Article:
Optimized NAT46 Config on a FortiGate

Johannes published a basic NAT46 configuration for a Fortigate firewall with FortiOS 7.0 some time ago. I run such a service (legacy IPv4 access to IPv6-only resources) since FortiOS 5.6, which means more than six years; lastly with FortiOS 6.4. It’s running for more than 100 servers without any other problems as we see them with IPv4 only or dual stack services.

But we weren’t happy with the basic configuration example by Fortinet. We wanted some NAT46 sample configuration with more details, that is: including the original source IPv4 address within the synthesized/SNATted IPv6 address. More in this post, after a short story about my way to a running nat46 configuration with port forwarding in FortiOS 7.2.x.

Note that this post is one of many related to IPv6. Click here for a structured list.

(Please note: this post is about NAT46, not NAT64, which is more common. :))

We operate a firewall which is doing NAT46 for many of our hosting services. All servers have IPv6 GUA (Global Unicast Addresses) and we are happy with the configuration. It looks like this:

Bear the Challenge and Update the FortiGate

Now, Fortinet support asked me, because of an issue we opened a ticket, to update my productive firewall with FortiOS 6.4 (with the nat46 configuration!) to FortiOS 7.0 or 7.2 soon. I didn’t want to do this step since I red the first 7.0.1 release notes in summer 2021: Fortinet changed the whole NAT64 and NAT46 configuration with policy46, vip46 and vip64 and so on. You will lose all of your configuration for IPv4-IPv6 translation features, not written there word by word, but as a result. They call this “simplify policy and routing configurations” at Fortinet in their Release Notes. And of course, as you already expect: the transfer of the nat46/nat64 configuration from a 6.x operating system to the new 7.x configuration is not a simple clicking around.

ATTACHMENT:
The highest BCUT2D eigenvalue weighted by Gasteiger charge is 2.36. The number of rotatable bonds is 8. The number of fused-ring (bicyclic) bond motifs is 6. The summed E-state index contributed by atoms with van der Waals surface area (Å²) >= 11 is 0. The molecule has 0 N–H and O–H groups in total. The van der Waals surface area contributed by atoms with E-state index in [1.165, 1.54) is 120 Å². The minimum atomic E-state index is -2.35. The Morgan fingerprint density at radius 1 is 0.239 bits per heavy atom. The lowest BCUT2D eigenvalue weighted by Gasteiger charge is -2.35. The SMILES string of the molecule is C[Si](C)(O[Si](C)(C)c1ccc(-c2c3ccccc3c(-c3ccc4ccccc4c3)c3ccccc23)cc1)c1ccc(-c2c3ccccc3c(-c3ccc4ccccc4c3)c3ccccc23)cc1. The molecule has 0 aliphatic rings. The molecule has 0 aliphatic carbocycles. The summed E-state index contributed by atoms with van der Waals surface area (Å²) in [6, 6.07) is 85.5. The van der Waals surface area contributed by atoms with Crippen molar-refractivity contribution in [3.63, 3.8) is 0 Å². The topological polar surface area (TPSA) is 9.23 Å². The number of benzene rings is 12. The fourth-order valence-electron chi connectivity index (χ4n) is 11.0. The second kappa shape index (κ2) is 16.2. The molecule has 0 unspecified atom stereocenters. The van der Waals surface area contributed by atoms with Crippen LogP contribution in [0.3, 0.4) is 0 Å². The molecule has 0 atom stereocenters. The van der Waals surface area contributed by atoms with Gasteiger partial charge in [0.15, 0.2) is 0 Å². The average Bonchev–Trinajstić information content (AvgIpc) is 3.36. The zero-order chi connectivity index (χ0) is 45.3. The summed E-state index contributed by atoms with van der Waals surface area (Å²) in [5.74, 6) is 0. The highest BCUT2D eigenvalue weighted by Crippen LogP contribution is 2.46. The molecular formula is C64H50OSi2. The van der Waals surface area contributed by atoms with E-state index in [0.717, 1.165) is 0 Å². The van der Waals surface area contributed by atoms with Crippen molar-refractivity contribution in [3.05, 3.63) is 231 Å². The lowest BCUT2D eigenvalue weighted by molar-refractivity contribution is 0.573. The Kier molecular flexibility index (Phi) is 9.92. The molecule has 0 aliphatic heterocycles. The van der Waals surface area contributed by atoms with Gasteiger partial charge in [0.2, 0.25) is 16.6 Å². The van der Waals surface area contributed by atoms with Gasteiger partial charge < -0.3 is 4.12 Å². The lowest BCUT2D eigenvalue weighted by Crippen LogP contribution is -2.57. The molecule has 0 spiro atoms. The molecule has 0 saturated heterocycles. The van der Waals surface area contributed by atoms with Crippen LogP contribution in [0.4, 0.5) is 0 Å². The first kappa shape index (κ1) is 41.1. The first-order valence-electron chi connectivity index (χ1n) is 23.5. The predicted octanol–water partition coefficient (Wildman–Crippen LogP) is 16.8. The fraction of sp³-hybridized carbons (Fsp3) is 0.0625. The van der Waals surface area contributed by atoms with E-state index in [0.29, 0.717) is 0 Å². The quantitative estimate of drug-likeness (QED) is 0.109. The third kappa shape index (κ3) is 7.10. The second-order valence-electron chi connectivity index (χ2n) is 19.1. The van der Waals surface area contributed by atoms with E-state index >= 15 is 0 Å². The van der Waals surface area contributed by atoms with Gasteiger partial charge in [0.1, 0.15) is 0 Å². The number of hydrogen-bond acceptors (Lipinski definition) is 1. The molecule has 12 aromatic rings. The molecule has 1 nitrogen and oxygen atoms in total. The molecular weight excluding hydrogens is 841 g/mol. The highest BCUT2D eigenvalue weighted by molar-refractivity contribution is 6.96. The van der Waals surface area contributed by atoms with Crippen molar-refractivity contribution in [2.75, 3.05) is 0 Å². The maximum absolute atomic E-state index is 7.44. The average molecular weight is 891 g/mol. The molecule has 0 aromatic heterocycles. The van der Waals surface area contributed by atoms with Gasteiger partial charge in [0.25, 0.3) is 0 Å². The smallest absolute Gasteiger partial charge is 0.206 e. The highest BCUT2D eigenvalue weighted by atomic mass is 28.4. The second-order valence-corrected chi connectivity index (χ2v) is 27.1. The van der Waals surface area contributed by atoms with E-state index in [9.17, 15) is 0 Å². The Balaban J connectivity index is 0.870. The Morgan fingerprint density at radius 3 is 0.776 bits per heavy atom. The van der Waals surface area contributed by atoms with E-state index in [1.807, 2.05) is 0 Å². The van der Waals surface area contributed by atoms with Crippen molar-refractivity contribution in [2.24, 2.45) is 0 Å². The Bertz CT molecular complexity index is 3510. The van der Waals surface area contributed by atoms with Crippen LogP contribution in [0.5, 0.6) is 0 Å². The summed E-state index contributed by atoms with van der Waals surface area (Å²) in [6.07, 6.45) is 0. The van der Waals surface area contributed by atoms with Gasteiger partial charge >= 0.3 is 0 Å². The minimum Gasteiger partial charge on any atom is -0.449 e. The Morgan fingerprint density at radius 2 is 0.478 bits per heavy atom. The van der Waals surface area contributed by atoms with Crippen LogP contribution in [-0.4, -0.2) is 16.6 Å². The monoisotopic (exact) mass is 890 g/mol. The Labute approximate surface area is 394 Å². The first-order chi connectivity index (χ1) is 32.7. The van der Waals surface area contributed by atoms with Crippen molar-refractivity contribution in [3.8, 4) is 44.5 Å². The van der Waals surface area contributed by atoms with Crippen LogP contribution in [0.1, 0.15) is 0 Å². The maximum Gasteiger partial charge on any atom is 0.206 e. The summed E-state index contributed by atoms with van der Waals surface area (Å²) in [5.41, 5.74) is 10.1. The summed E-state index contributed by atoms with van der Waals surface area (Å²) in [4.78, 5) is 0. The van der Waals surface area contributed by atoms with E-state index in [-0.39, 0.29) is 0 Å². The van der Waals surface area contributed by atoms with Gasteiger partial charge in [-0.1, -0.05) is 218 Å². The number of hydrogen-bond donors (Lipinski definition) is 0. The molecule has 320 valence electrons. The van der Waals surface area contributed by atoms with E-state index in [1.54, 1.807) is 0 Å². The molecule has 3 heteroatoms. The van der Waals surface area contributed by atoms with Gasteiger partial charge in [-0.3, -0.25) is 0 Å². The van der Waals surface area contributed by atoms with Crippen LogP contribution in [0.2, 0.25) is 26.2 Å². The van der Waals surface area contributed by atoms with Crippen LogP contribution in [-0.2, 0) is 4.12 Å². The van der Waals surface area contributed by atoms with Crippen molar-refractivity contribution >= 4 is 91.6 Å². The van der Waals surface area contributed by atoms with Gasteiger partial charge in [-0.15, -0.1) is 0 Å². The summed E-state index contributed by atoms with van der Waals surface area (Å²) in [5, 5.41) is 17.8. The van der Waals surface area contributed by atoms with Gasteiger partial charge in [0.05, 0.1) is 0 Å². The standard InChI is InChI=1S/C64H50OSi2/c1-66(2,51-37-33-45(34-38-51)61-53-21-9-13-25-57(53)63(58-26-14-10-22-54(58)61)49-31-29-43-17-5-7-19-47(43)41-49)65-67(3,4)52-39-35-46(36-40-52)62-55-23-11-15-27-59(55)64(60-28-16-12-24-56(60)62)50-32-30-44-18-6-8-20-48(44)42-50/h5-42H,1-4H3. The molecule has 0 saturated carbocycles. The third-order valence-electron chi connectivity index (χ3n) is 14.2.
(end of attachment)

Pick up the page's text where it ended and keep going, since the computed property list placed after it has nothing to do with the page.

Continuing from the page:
During the update process, there is no automatic transfer of the ip pools for nat64 and nat46, and no transfer of the nat64 and nat46 policies. After the first boot with 7.0.x, you only get a hint like this on the console:

As I always strongly recommend when you get this line: run the debug command before the next reboot! There you find a short hint about the ignored transfer of some configuration sections; in this case, as announced in the release notes:

In my case, the configuration had around 800 lines less… Ouch!

I didn’t want to wait and keep many services of our hosting offline for a longer time, so an additional reboot and an update from 7.0.13 to 7.2.6 was the next task.

With the help of a self-written search-and-replace script and some additional, manual changes, I had a text file with my whole nat46 configuration which I could import without any warnings or errors. BE HAPPY.

Optimized nat46 Configuration

Unfortunately, there are no examples with the well-known NAT46/SIIT IPv6-prefix 64:ff9b::/96 in many documentations. This 64:ff9b::/96 range is 32-bit wide (96 + 32 = 128 bit) and represents the whole (32-bit wide) IPv4 range in IPv6, used for NAT46 (and NAT64) and SIIT (see RFC 6052 and RFC 7755 and many others).

The IPv4 address is shown as a hexadecimal address in the last two hextets of the IPv6 address. This means: if you have the (example) IPv4 address it converts to 64:ff9b::909:909 in IPv6 if you use it for NAT46/NAT64; IPv4 address is translated to 64:ff9b::a0b:c0d.  And one more example: IPv4 is 64:ff9b::c000:2f0. This is also called a synthesized IPv4 address when the IPv4 address is included in the 64:ff9b address.